We were dropped off at George’s Rope Swing – a tiny travelers’ oasis with rope swings, hammocks, a diving board, food and even accommodation if needed.

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It’s private property so there’s an entrance fee of Q10 (about US$1.50).

We spent the afternoon jumping in and out of the water, floating around and laying in hammocks, and took the boat back just in time to watch the sunset.

sunset edit.JPGTRAVEL TIP: Don’t hesitate at the top of the diving board (I chickened out the first time). Just jump in!

STREET FOOD

Tasting the street food in Flores was also a favourite pass-time. We didn’t taste as much as we’d like but we enjoyed dinner from a street vendor which included four tacos each for Q15 (close to US$2). There’s also an array of desserts and fresh juices.

YAXHA

Most travellers head straight to Tikal but without being on a strict time schedule, and really without any itinerary, we chose to do both tours, one for sunset and one for sunrise.

We were picked up at the at hostel at noon in a shuttle and drove for around an hour and half to the ancient site. The tour cost Q160 (US$25) each adult including transportation and an English-speaking guide. Park entrance fee Q80 (around US$11) is not included in the tour.

The site feels very surreal, like heading back into ancient times to explore a forgotten city, but also like dinosaurs are going to appear at any moment. The constant howls of the monkeys sound very much like that of a T-REX (because I obviously hear dinosaur noises all the time) and it really does feel like you’re in a Jurassic Park movie.

While we never did catch sight of a dinosaur, we saw a variety of wildlife including howler and spider monkeys, woodpeckers and toucans, and were able to identify local fauna such as pepper leaves and citronella seeds.

We climbed the highest temple to watch the sunset over the jungle and the lake which is some kind of magic.

Version 2TRAVEL TIPS: Take a packed lunch as there was no food available, and plenty of water. Bug spray is a must and comfortable shoes. We used the baby carrier most of the day as it’s a lot of walking – a stroller wouldn’t be able to access the ruins and there’s steep stairs.

TIKAL 

A well-known stop for travellers, Tikal was once one of the most powerful ancient Maya kingdoms. With ruins spread out deep into the jungle, exploring the ancient site takes you on an adventure through the remains of one of the largest classic Maya cities.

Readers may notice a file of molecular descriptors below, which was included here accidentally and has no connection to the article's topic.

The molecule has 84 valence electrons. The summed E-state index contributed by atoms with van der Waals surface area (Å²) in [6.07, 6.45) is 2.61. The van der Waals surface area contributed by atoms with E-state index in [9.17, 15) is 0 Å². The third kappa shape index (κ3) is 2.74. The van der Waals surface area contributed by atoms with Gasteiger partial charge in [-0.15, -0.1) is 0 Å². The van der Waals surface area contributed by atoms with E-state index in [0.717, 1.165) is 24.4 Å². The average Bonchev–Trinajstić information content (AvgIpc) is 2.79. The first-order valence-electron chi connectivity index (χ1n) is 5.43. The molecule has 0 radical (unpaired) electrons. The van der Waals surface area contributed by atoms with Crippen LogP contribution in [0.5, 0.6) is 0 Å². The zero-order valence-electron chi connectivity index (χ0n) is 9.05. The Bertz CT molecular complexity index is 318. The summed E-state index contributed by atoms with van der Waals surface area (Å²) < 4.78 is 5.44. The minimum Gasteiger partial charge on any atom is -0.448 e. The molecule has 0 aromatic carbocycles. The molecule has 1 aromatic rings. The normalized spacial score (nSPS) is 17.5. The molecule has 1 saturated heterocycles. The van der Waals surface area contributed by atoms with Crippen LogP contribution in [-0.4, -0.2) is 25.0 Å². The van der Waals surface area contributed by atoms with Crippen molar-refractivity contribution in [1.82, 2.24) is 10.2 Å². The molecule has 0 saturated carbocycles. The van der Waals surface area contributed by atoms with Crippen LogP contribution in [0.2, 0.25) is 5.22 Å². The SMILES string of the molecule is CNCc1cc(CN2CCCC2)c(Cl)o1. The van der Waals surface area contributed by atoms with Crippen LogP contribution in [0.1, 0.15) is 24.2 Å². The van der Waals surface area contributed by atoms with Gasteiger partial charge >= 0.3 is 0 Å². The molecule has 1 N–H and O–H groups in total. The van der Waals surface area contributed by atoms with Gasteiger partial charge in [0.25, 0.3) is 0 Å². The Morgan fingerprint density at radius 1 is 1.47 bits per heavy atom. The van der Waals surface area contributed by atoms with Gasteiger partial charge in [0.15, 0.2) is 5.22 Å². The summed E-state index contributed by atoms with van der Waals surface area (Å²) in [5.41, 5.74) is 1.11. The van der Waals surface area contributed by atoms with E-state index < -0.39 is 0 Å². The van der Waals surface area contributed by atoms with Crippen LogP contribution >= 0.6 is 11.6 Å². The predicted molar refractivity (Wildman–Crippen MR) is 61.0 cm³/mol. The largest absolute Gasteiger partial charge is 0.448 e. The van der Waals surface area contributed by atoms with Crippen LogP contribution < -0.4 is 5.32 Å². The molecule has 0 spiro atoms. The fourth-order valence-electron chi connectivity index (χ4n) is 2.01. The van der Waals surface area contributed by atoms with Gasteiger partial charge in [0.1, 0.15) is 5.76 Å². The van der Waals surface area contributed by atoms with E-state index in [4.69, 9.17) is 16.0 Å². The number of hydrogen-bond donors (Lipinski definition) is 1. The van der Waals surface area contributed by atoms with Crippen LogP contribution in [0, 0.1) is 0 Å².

We chose to do the sunrise tour and were picked up at 3am and drove for an hour and a half. It was still dark when we entered the park and we trekked through the jungle with flashlights to the sounds of howler monkeys and early morning wildlife. An incredible experience even before we reached the ruins.

Once we reached the site, we climbed to the top of the highest temple to watch the sunrise. The view was incredible – you can watch the sunlight slowly spread across the jungle as it sprinkles onto each temple like glitter falling from the sky. The clouds lit up a bright pink while the sounds of monkeys and birds echoes through the jungle.

IMG_2757The tour cost Q100 ($US) each adult for transportation both ways and a tour guide. There is also a park entrance fee of Q150 applies and an additional Q 100 fee park administration charge for being in the park outside of official opening hours.

TRAVEL TIPS: The tour is quite long for little ones but there’s plenty of grass to rest, have a picnic or nap. Take a packed lunch and snacks. and again bug spray and lots of water. There is a restaurant and cafe here although you’ll have to wait for it to open and we were not impressed with the food.

You will also need a flashlight (or phone) to see before the sun rises.

IMPORTANT: If you do the tour at sunrise you will need to make sure your park entrance ticket is purchased the day before from the main bank in Flores. The park is not open for admission at 3am so you will not be able to purchase it that morning. This is separate from your tour ticket.